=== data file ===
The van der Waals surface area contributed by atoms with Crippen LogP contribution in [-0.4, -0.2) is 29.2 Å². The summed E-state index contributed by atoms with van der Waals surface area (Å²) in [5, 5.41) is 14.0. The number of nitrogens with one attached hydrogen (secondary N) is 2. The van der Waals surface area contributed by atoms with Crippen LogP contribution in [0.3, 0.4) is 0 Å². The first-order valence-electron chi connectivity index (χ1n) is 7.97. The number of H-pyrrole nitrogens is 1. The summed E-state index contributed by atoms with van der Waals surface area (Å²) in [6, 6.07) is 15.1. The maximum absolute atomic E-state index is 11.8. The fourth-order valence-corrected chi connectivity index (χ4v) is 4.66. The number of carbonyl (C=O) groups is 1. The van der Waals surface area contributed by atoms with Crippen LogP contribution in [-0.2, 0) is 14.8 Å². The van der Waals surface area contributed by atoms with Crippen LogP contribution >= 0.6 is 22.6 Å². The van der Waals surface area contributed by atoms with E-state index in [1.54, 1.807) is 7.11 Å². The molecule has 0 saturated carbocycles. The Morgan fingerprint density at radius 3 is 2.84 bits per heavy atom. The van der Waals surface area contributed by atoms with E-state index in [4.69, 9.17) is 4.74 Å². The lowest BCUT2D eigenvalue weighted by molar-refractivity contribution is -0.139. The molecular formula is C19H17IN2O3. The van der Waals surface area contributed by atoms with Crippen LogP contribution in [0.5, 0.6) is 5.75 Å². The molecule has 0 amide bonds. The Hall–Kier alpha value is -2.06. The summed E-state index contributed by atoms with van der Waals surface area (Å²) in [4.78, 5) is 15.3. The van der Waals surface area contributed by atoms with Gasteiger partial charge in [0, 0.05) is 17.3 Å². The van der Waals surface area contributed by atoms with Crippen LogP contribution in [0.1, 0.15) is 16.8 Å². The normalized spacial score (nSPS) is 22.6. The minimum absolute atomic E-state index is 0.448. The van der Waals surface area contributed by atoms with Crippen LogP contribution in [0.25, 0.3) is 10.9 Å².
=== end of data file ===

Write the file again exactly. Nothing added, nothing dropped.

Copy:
The van der Waals surface area contributed by atoms with Crippen LogP contribution in [-0.4, -0.2) is 29.2 Å². The summed E-state index contributed by atoms with van der Waals surface area (Å²) in [5, 5.41) is 14.0. The number of nitrogens with one attached hydrogen (secondary N) is 2. The van der Waals surface area contributed by atoms with Crippen LogP contribution in [0.3, 0.4) is 0 Å². The first-order valence-electron chi connectivity index (χ1n) is 7.97. The number of H-pyrrole nitrogens is 1. The summed E-state index contributed by atoms with van der Waals surface area (Å²) in [6, 6.07) is 15.1. The maximum absolute atomic E-state index is 11.8. The fourth-order valence-corrected chi connectivity index (χ4v) is 4.66. The number of carbonyl (C=O) groups is 1. The van der Waals surface area contributed by atoms with Crippen LogP contribution in [-0.2, 0) is 14.8 Å². The van der Waals surface area contributed by atoms with Crippen LogP contribution >= 0.6 is 22.6 Å². The van der Waals surface area contributed by atoms with E-state index in [1.54, 1.807) is 7.11 Å². The molecule has 0 saturated carbocycles. The Morgan fingerprint density at radius 3 is 2.84 bits per heavy atom. The van der Waals surface area contributed by atoms with E-state index in [4.69, 9.17) is 4.74 Å². The lowest BCUT2D eigenvalue weighted by molar-refractivity contribution is -0.139. The molecular formula is C19H17IN2O3. The van der Waals surface area contributed by atoms with Crippen LogP contribution in [0.5, 0.6) is 5.75 Å². The molecule has 0 amide bonds. The Hall–Kier alpha value is -2.06. The summed E-state index contributed by atoms with van der Waals surface area (Å²) in [4.78, 5) is 15.3. The van der Waals surface area contributed by atoms with Gasteiger partial charge in [0, 0.05) is 17.3 Å². The van der Waals surface area contributed by atoms with Crippen LogP contribution in [0.1, 0.15) is 16.8 Å². The normalized spacial score (nSPS) is 22.6. The minimum absolute atomic E-state index is 0.448. The van der Waals surface area contributed by atoms with Crippen LogP contribution in [0.25, 0.3) is 10.9 Å².